Filed in: Postproduction
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Negative cutter Mo Henry

January 1, 2004 | By

By Henry Turner
If you search Google for Mo Henry, an interesting fan site pops up, with a message board, photos, and chat room. There is a link to Mo’s incredible filmography on IMDB, which reads like a list of every blockbuster made since the seventies. Matrix, Spiderman, Harry Potter, Men in Black—Mo has worked on hundreds of classics.
One might think Mo is a star, what with her name gracing the credits of so many big movies. And indeed, she is a star, one of the film world’s few stars of negative cutting, a third generation veteran of one of the industry’s most unsung aspects of film craft.
“During World War II my aunt worked for a company called Revue which ultimately became MC Universal. She was like Rosie the Riveter—all the guys were gone so the labs were hiring women. She became a negative cutter, and headed Revue negative cutting for a long time. After the war my dad came home to L.A. He had been one of the kids in the Our Gang comedy series, and he needed a gig, so she got him into film labs and ultimately taught him how to cut negative. When I turned 18 and was a rebellious teenager, living on my own and starving to death, my dad offered me a job. My first film was Jaws, that’s what I learned how to cut negative on.”
What is negative cutting? In short, it is the finicky, post-production task of conforming original camera negative to a locked work print. This is done using synchronizers that keep camera negative and work prints aligned, so that edge numbers can be matched, negative cut, and then hot-spliced in A&B rolls that allow fades and dissolves—a checkerboard assembly technique in which black leader is substituted for every other shot, so that the end product is two reels of negative which are printed as one, to create the final answer print.
Mo also vaults negative at her facility located on the Universal lot. “We track where it goes at all times. We do all the movement for visual effects,” she says.
She and her staff of 25 are currently cutting 32 films. Naturally, dirt is the enemy, as is human error. Certain directors, Clint Eastwood among them, make special deals with Mo, guaranteeing that only her hands and those of certain colleagues touch their precious neg.
Even films that are shot on HD come through her facility. Negatives are struck from the HD masters, and vaulted. “All over the world there are little cinemas that still have regular film projectors,” says Henry. “Even if a film is shot on HD, it has to be translated to a piece of film that can be duplicated and sent out to theaters that have only film projectors.”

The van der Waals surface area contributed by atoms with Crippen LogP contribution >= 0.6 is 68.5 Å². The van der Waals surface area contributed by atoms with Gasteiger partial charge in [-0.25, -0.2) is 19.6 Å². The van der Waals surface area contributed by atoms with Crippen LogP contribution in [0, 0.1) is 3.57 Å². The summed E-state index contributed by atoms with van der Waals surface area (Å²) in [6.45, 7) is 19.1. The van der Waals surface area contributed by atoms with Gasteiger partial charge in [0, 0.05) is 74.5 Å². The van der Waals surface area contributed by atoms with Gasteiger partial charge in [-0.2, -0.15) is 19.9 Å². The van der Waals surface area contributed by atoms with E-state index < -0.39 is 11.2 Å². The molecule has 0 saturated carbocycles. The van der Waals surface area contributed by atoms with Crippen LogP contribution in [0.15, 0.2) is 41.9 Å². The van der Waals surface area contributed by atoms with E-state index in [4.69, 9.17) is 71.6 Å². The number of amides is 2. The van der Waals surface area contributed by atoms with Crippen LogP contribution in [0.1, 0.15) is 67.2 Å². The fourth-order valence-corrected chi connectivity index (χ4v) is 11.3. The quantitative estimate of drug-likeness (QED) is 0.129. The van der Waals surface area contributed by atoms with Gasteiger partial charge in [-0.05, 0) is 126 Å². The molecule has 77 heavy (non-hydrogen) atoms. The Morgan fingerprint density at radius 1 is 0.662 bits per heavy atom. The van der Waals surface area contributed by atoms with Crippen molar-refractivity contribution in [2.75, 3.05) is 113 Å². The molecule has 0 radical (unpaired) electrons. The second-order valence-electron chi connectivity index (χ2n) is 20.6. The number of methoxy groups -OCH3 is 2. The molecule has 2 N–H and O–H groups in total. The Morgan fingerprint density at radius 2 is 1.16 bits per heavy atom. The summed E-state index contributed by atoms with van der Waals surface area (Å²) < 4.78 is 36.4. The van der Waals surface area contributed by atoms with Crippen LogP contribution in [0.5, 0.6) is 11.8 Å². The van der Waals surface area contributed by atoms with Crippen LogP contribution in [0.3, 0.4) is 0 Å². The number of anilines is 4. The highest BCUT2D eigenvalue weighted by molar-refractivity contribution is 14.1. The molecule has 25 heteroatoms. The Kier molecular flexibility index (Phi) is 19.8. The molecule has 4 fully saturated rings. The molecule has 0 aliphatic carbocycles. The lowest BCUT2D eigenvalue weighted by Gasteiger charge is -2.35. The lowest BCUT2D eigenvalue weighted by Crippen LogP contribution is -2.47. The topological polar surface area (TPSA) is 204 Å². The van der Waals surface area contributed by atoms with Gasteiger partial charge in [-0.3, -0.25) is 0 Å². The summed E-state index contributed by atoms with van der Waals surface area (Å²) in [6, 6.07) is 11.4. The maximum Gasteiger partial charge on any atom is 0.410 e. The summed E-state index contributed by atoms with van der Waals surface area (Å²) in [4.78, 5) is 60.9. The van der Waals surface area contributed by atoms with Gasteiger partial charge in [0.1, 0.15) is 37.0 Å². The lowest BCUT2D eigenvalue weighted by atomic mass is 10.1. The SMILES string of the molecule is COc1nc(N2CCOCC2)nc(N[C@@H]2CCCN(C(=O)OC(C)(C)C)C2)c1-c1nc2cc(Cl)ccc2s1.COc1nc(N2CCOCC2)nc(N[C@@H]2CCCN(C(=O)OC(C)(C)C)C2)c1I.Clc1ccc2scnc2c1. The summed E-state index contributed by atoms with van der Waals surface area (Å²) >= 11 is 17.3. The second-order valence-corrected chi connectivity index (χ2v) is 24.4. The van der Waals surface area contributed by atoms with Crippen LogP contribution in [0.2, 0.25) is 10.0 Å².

Working with digital, “makes our work harder because we don’t have a visual image juxtaposed to the negative anymore. So we purchased new software called Digiconform,” she explains. “Synchronizers are now wired to the computer and as you move the neg one frame at a time through the synchronizer, the image on the computer also moves one frame at a time and locks, and you’ve got an EDL from the Avid, that tells you where to cut.”
Despite the continued existence of theaters without digital gear, Henry sees the shift to digital well on its way. “The main film labs have bought digital facilities—they’ve said I’ve met my enemy, and I’m going to marry him!” She points out that Technicolor, Kodak and Delux have all built or purchased digital facilities.
Being a third generation negative cutter, she sometimes comes upon surprises in her work. “A couple of years ago Warner Brothers came to me to restore an old Cinerama film, How the West Was Won,” says Henry. Shot in three-camera Cinerama, the epic western presented the especially complex job of A&B rolling the three-strand original with no work print other than a 35mm print of the center strand. The only guide for the cutting was an old script and an envelop of the original cutter’s notes. “I was thinking, I can’t do this, I’m leaving for London to cut Harry Potter. Then all of a sudden I see these notes about the film, and at the bottom of this piece of paper was my dad’s signature! So I said, yeah, I have to go to London, but I’ll do it. So my dad did a big film, and because of him, I wound up doing the restoration, conforming the whole film to his notes and an old script.”

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